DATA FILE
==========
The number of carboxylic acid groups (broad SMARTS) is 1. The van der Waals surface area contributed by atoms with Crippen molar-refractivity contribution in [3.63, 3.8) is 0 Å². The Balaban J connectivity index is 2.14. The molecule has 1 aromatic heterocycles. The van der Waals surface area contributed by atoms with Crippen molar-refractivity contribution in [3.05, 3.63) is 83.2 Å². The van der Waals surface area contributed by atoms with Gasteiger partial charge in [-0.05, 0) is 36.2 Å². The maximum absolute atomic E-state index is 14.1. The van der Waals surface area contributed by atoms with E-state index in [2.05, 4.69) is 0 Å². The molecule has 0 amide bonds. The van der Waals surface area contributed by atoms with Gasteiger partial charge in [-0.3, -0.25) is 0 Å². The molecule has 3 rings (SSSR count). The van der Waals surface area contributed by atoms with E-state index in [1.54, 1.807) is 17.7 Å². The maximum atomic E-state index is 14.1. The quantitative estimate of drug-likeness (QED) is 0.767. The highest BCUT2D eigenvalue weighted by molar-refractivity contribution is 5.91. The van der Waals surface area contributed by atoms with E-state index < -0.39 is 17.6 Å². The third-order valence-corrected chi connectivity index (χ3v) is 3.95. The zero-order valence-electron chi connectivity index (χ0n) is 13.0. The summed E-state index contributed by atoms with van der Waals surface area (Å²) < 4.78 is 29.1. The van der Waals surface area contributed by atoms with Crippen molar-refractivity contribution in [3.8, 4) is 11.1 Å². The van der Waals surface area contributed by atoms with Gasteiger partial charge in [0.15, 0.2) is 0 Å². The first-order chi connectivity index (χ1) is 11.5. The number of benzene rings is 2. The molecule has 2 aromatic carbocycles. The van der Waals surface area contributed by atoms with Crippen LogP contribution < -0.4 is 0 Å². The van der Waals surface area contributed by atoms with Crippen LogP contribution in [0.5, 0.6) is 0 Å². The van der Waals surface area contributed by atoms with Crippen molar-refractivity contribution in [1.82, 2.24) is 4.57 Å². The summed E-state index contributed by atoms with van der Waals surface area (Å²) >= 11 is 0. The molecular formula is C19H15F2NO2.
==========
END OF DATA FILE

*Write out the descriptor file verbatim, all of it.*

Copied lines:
The number of carboxylic acid groups (broad SMARTS) is 1. The van der Waals surface area contributed by atoms with Crippen molar-refractivity contribution in [3.63, 3.8) is 0 Å². The Balaban J connectivity index is 2.14. The molecule has 1 aromatic heterocycles. The van der Waals surface area contributed by atoms with Crippen molar-refractivity contribution in [3.05, 3.63) is 83.2 Å². The van der Waals surface area contributed by atoms with Gasteiger partial charge in [-0.05, 0) is 36.2 Å². The maximum absolute atomic E-state index is 14.1. The van der Waals surface area contributed by atoms with E-state index in [2.05, 4.69) is 0 Å². The molecule has 0 amide bonds. The van der Waals surface area contributed by atoms with Gasteiger partial charge in [-0.3, -0.25) is 0 Å². The molecule has 3 rings (SSSR count). The van der Waals surface area contributed by atoms with E-state index in [1.54, 1.807) is 17.7 Å². The maximum atomic E-state index is 14.1. The quantitative estimate of drug-likeness (QED) is 0.767. The highest BCUT2D eigenvalue weighted by molar-refractivity contribution is 5.91. The van der Waals surface area contributed by atoms with E-state index < -0.39 is 17.6 Å². The third-order valence-corrected chi connectivity index (χ3v) is 3.95. The zero-order valence-electron chi connectivity index (χ0n) is 13.0. The summed E-state index contributed by atoms with van der Waals surface area (Å²) < 4.78 is 29.1. The van der Waals surface area contributed by atoms with Crippen molar-refractivity contribution in [3.8, 4) is 11.1 Å². The van der Waals surface area contributed by atoms with Gasteiger partial charge in [0.15, 0.2) is 0 Å². The first-order chi connectivity index (χ1) is 11.5. The number of benzene rings is 2. The molecule has 2 aromatic carbocycles. The van der Waals surface area contributed by atoms with Crippen LogP contribution < -0.4 is 0 Å². The van der Waals surface area contributed by atoms with Crippen LogP contribution in [0.5, 0.6) is 0 Å². The van der Waals surface area contributed by atoms with Crippen molar-refractivity contribution in [1.82, 2.24) is 4.57 Å². The summed E-state index contributed by atoms with van der Waals surface area (Å²) >= 11 is 0. The molecular formula is C19H15F2NO2.